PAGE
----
The majority of novice meditators will easily add mindfulness to their own breathing. Third, the breath is normally neutral—we don't have strong emotions about it. 

        Breath is a great meditation object because it is neither enjoyable nor bad, because if we choose an anchor that evokes intense negative or positive emotions, we will spend more of our time manipulating our feelings rather than being present with the breath.

        You may also want to read more about Mindfulness Meditation and Healing here.

        Meditating with a Clear Mind

        It is beneficial to start with a narrow emphasis when establishing a regular mindfulness routine. It can be intimidating to meditate without a goal, particularly for beginners. 

        You'd be confused if you wanted to be conscious of anything that comes into your head. 

        You'd start to think what you should be aware of. Right now, give it a shot. Be conscious of the surroundings. Stop and take notice—be present in the moment and pay attention to what is going on. What went wrong? Probably quite a bit. 

        You may have heard or seen something in the room or outside. You may have experienced physical stimuli and noticed emotions or emotions on the inside. Much of the time, our brains are awash with a myriad of sensations, causing them to drift all over the world. 

        Our minds are compared to chattering monkeys hopping from tree branch to tree branch in some Hindu and Buddhist meditation scriptures, which they refer to as "monkey mind." It is feasible, though not fast, to be broadly conscious without a central focal point. And, in the long term, it can be exhausting or even frustrating. 

        Some meditation traditions teach mindfulness in this way, implying that we should simply sit, open our minds, and be conscious. 

        This strategy has a lot of influence for some people. However, for the majority of students we meet, particularly those who are just getting started, it is beneficial to have a clear approach to concentrate on, at least at first. The mindfulness tradition has created a concept known as "the anchor" to help with this.

        You may also want to read more about Mindfulness Meditation and Healing here.

        Mindfulness Breathing Regulated by Consciousness

        For the reasons above, it is critical that you observe your natural breath in your everyday meditation practice; however, it is also critical that you consider and know when to use conscientious breath control. 

        Your breath and your physiological states of well-being are inextricably linked, as described in the science section.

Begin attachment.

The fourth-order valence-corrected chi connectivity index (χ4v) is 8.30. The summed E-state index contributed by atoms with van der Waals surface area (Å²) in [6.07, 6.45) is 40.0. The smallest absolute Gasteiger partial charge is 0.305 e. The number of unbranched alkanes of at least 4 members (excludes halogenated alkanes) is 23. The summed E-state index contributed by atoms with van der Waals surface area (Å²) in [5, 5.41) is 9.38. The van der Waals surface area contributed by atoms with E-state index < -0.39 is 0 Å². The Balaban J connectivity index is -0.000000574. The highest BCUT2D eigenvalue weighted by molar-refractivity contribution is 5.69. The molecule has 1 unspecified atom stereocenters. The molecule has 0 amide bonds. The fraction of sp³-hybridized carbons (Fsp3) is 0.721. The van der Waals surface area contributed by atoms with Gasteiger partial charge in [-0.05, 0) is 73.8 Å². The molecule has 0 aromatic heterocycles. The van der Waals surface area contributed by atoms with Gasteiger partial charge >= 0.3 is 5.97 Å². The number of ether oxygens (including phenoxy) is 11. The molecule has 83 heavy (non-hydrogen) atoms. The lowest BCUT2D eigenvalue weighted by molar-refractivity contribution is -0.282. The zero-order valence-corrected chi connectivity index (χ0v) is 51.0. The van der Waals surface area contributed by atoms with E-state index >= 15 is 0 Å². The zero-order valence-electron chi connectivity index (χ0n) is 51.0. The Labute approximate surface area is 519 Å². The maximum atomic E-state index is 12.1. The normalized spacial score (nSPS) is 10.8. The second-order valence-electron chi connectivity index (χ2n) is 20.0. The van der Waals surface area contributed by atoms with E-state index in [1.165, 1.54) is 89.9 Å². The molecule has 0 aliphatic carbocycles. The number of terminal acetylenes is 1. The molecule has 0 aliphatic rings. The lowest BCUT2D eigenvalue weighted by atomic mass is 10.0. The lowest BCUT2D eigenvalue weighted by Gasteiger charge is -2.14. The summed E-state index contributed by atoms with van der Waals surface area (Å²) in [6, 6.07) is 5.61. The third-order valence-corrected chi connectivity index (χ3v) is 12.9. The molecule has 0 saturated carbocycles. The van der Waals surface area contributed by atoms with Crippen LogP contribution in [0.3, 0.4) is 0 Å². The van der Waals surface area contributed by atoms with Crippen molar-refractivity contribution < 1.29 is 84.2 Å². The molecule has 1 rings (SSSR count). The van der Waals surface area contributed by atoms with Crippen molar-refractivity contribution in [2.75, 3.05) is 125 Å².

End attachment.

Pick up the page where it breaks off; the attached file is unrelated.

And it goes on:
Shallow, choppy breathing could suggest nervousness—or that you've just run five miles! You might be angry if your breath is fast. You can feel very comfortable if it is quite soft and subtle.

        Breath is a clear indicator of how you're feeling.

        • You may need to control your breathing at times during your yoga session or everyday life in order to calm yourself down, feel more responsive to yourself, or relax a little more profoundly. 
        • Elongating your breath is beneficial in all of these situations. 
        • You should pause for a second to breathe more slowly while still maintaining control of your breathing.
        • So, when you meditate, use your normal breath much of the time, but note that mindfully softening, deepening, or elongating your breath can be beneficial from time to time. 
        • You can do this practice at any time during the day, particularly when you are feeling challenged. 

        Jenny, a 45-year-old software developer, said the following story:

        I was really disappointed when I left my boss's office. She told me that some employees might be laid off, and that I could be one of them. They'd have to see it through through the next cycle, but there's no promise. My breathing was tight and shallow as I walked down the corridor. My heart was pounding furiously. So I came to a complete halt in the middle of the hall and took a few deep breaths, relaxing through the tightness in my chest. I was starting to feel much more comfortable after just a few seconds. I reminded myself that I had no idea what would happen next.